If you had seen D.J. Horne standing outside the N.C. State locker room Saturday and didn’t know if the Wolfpack had won or lost, he wouldn’t have given off any clues.

He wasn’t upset. He wasn’t complaining. There was a bit of disappointment in his eyes but otherwise Horne was composed, showing a degree of maturity that can be rare in some college athletes when questioned after a tough loss.

The Pack was still winding down from an 83-79 loss to Wake Forest at Joel Coliseum. Horne had scored 31 points, but missed a shot with three seconds left that would have tied the score and likely led to overtime.

Instead of any anger about the game, Horne used the word “fun” a few times.

“We knew we beat them earlier in the season and we knew there would be a lot of energy coming from their end today,” the Wolfpack guard said. “As a player, you get up for these types of games. I have in my career and I felt like I was definitely up and prepared for this game.

“I trust my work and when I saw shots going in, that’s always fun.”

Horne saw 13 shots go in against the Deacons and four were 3-pointers. The Joel Coliseum crowd of 12,571, the vast majority Wake Forest fans and loud and engaged all game, groaned a bit when Horne went off.

Some were more vocal than others. After Horne scored one first-half basket, he turned to the crowd and put his forefinger to his lips. The response was some jeers, and one Wake Forest fan stood to give Horne the middle finger.

“Yeah, man, the crowd was talking to me a little bit, chirping,” Horne said, smiling. “I’m sure everybody knows why.”

Horne didn’t say it but the “why” was a reference to him being reprimanded by the ACC for directing both middle fingers toward a referee late in the Pack’s 83-76 win over Wake Forest in Raleigh.

“I definitely wanted to come out here and match anything they were giving me, whether that was on the court or in the stands,” Horne said.

Horne had 19 points in the first half as the Pack took a 45-39 lead, bouncing around the floor, enjoying himself. With Mohamed Diarra coming off the bench and playing with some fire and energy, the Wolfpack ran the floor, rebounded well and generally contained a team coming off 29-point ACC demolitions of Syracuse and Georgia Tech.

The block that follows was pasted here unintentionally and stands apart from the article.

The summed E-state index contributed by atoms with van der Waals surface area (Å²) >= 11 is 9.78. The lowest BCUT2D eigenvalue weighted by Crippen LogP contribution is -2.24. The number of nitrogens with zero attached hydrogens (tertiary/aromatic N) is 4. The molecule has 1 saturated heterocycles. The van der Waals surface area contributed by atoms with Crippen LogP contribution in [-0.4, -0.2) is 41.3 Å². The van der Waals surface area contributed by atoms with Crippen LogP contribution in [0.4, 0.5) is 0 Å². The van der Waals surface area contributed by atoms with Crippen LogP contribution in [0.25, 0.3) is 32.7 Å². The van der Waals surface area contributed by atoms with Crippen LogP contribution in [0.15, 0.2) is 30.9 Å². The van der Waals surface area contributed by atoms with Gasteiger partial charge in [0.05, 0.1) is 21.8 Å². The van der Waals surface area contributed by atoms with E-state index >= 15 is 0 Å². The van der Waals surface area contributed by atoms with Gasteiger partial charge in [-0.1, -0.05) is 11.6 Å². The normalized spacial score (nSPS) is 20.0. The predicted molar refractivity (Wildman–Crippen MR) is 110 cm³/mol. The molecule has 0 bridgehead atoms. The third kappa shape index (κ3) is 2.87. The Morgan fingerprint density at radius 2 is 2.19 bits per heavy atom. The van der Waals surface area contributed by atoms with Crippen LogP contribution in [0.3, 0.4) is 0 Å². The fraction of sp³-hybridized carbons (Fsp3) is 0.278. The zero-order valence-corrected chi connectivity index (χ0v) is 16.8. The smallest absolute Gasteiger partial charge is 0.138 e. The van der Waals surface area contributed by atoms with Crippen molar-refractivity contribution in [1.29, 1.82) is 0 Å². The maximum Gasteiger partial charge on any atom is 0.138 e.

The Deacs at times had Cameron Hildreth, a 6-4 junior, matched up against Horne in the second half although the Deacs threw in some double teams, looking to make Horne give up the ball.

Horne and Hildreth both were called for technical fouls late in the first half after some cross words. And their chirping continued after halftime, not that Horne made a big issue of it

“He’s a good defender and we definitely had that going,” Horne said. “With a good defender, I feel like he’s definitely trying to get in my head and try to slow me down a little on offense.”

After Andrew Carr’s inside score over Diarra with 17 seconds left in regulation pushed Wake ahead 81-79, Wake coach Steve Forbes called a timeout. Wake Forest, which had been called for four fouls in the second half, used one with 13 seconds remaining when Boopie Miller fouled Michael O’Connell.

When the Pack got the ball in-bounds, everyone in the building knew who would get it.

Would he take a 3 for the win or just look to score and tie it?

“We were just looking for the first available shot, trying to get a quick one just in case we did miss it, so we could get the rebound and we’d have a second opportunity,” Horne said

“It wasn’t like we were going for a specific shot.”

Horne took the ball on the right side, made a move to get past Hildreth, and took a jumper from near the foul line with Deacs center Efron Reid coming out at him. The shot was well short, the ball grazing the front of the rim.

“They made him take a tough shot,” NCSU coach Kevin Keatts said.

So ended something of a scoring duel between Horne and Wake’s Hunter Sallis, who had a game-high 33 points and made two free throws with three seconds left to end it.

Horne and the Wolfpack (15-9, 7-6 ACC) will have a week to mull it over and analyze it. The next game is at Clemson on Saturday, the ACC path a hard one for State.

“I do believe this game can help us in the next one,” Horne said. “It was a very close game and came down to the wire. I felt like when we go back and watch the film, we’ll see a lot of mental mistakes where we kind of lost focus, where we can clean things up.”

Is the NCAA tournament still a realistic goal?

“Yes, it is,” Horne said. “We’ve got a lot of Quad-1 opportunities left. It’s going to be tough but I definitely think we can do it.”

In more than 40 years at The N&O, Chip Alexander has covered the N.C. State, UNC, Duke and East Carolina beats, and now is in his 15th season on the Carolina Hurricanes beat. Alexander, who has won numerous writing awards at the state and national level, covered the Hurricanes’ move to North Carolina in 1997 and was a part of The N&O’s coverage of the Canes’ 2006 Stanley Cup run.

Chip Alexander

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